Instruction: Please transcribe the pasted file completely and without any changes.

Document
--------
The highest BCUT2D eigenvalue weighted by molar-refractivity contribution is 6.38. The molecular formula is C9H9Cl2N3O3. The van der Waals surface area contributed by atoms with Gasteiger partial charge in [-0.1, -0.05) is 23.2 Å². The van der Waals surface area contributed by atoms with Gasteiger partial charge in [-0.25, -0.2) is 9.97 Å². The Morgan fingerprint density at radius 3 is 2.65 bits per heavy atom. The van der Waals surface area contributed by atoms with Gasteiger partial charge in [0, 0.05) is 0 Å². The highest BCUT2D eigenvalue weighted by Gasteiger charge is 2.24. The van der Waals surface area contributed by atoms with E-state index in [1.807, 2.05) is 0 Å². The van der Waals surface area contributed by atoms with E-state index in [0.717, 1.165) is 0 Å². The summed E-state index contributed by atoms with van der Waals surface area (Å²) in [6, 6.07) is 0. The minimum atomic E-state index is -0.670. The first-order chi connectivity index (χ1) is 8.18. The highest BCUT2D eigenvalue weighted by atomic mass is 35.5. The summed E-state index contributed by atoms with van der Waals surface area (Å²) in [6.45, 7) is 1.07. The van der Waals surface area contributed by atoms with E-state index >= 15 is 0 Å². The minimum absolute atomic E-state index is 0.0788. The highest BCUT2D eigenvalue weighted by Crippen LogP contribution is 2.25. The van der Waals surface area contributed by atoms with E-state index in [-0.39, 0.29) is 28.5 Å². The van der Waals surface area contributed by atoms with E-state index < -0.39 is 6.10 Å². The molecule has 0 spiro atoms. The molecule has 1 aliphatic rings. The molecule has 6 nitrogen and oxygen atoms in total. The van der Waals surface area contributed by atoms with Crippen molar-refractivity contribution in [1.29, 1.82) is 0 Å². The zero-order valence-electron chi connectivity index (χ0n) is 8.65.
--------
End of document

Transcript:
The highest BCUT2D eigenvalue weighted by molar-refractivity contribution is 6.38. The molecular formula is C9H9Cl2N3O3. The van der Waals surface area contributed by atoms with Gasteiger partial charge in [-0.1, -0.05) is 23.2 Å². The van der Waals surface area contributed by atoms with Gasteiger partial charge in [-0.25, -0.2) is 9.97 Å². The Morgan fingerprint density at radius 3 is 2.65 bits per heavy atom. The van der Waals surface area contributed by atoms with Gasteiger partial charge in [0, 0.05) is 0 Å². The highest BCUT2D eigenvalue weighted by Gasteiger charge is 2.24. The van der Waals surface area contributed by atoms with E-state index in [1.807, 2.05) is 0 Å². The van der Waals surface area contributed by atoms with E-state index in [0.717, 1.165) is 0 Å². The summed E-state index contributed by atoms with van der Waals surface area (Å²) in [6, 6.07) is 0. The minimum atomic E-state index is -0.670. The first-order chi connectivity index (χ1) is 8.18. The highest BCUT2D eigenvalue weighted by atomic mass is 35.5. The summed E-state index contributed by atoms with van der Waals surface area (Å²) in [6.45, 7) is 1.07. The van der Waals surface area contributed by atoms with E-state index >= 15 is 0 Å². The minimum absolute atomic E-state index is 0.0788. The highest BCUT2D eigenvalue weighted by Crippen LogP contribution is 2.25. The van der Waals surface area contributed by atoms with E-state index in [-0.39, 0.29) is 28.5 Å². The van der Waals surface area contributed by atoms with E-state index < -0.39 is 6.10 Å². The molecule has 0 spiro atoms. The molecule has 1 aliphatic rings. The molecule has 6 nitrogen and oxygen atoms in total. The van der Waals surface area contributed by atoms with Crippen molar-refractivity contribution in [1.29, 1.82) is 0 Å². The zero-order valence-electron chi connectivity index (χ0n) is 8.65.